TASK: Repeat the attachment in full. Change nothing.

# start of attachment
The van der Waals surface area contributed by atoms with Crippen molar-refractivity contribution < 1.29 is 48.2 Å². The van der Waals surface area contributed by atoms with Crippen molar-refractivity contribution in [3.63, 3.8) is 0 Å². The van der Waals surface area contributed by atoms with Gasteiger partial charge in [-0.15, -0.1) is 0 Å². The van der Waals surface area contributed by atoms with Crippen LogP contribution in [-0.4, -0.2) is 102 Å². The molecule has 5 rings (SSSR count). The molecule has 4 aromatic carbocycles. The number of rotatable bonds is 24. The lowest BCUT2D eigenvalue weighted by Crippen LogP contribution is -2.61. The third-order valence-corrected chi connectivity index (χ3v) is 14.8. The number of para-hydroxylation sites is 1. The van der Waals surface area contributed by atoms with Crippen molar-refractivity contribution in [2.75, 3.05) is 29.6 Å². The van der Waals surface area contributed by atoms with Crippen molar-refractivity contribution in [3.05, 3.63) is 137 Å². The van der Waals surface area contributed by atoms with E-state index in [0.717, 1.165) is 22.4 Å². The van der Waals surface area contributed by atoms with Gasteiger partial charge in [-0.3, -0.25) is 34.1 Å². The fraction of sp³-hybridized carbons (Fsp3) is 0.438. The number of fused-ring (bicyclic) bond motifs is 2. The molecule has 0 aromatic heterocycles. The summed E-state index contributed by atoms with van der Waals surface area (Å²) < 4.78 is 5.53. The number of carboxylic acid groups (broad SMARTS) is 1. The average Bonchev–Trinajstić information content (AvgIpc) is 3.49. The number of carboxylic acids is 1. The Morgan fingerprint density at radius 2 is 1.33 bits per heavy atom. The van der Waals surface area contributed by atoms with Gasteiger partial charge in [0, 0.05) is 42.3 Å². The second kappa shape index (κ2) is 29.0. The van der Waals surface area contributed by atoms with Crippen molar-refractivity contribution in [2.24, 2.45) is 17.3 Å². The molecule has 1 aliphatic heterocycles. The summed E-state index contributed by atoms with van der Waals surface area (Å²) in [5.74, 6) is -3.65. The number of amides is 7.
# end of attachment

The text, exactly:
The van der Waals surface area contributed by atoms with Crippen molar-refractivity contribution < 1.29 is 48.2 Å². The van der Waals surface area contributed by atoms with Crippen molar-refractivity contribution in [3.63, 3.8) is 0 Å². The van der Waals surface area contributed by atoms with Gasteiger partial charge in [-0.15, -0.1) is 0 Å². The van der Waals surface area contributed by atoms with Crippen LogP contribution in [-0.4, -0.2) is 102 Å². The molecule has 5 rings (SSSR count). The molecule has 4 aromatic carbocycles. The number of rotatable bonds is 24. The lowest BCUT2D eigenvalue weighted by Crippen LogP contribution is -2.61. The third-order valence-corrected chi connectivity index (χ3v) is 14.8. The number of para-hydroxylation sites is 1. The van der Waals surface area contributed by atoms with Crippen molar-refractivity contribution in [2.75, 3.05) is 29.6 Å². The van der Waals surface area contributed by atoms with Crippen molar-refractivity contribution in [3.05, 3.63) is 137 Å². The van der Waals surface area contributed by atoms with E-state index in [0.717, 1.165) is 22.4 Å². The van der Waals surface area contributed by atoms with Gasteiger partial charge in [-0.3, -0.25) is 34.1 Å². The fraction of sp³-hybridized carbons (Fsp3) is 0.438. The number of fused-ring (bicyclic) bond motifs is 2. The molecule has 0 aromatic heterocycles. The summed E-state index contributed by atoms with van der Waals surface area (Å²) < 4.78 is 5.53. The number of carboxylic acid groups (broad SMARTS) is 1. The average Bonchev–Trinajstić information content (AvgIpc) is 3.49. The number of carboxylic acids is 1. The Morgan fingerprint density at radius 2 is 1.33 bits per heavy atom. The van der Waals surface area contributed by atoms with Gasteiger partial charge in [0, 0.05) is 42.3 Å². The second kappa shape index (κ2) is 29.0. The van der Waals surface area contributed by atoms with Crippen molar-refractivity contribution in [2.24, 2.45) is 17.3 Å². The molecule has 1 aliphatic heterocycles. The summed E-state index contributed by atoms with van der Waals surface area (Å²) in [5.74, 6) is -3.65. The number of amides is 7.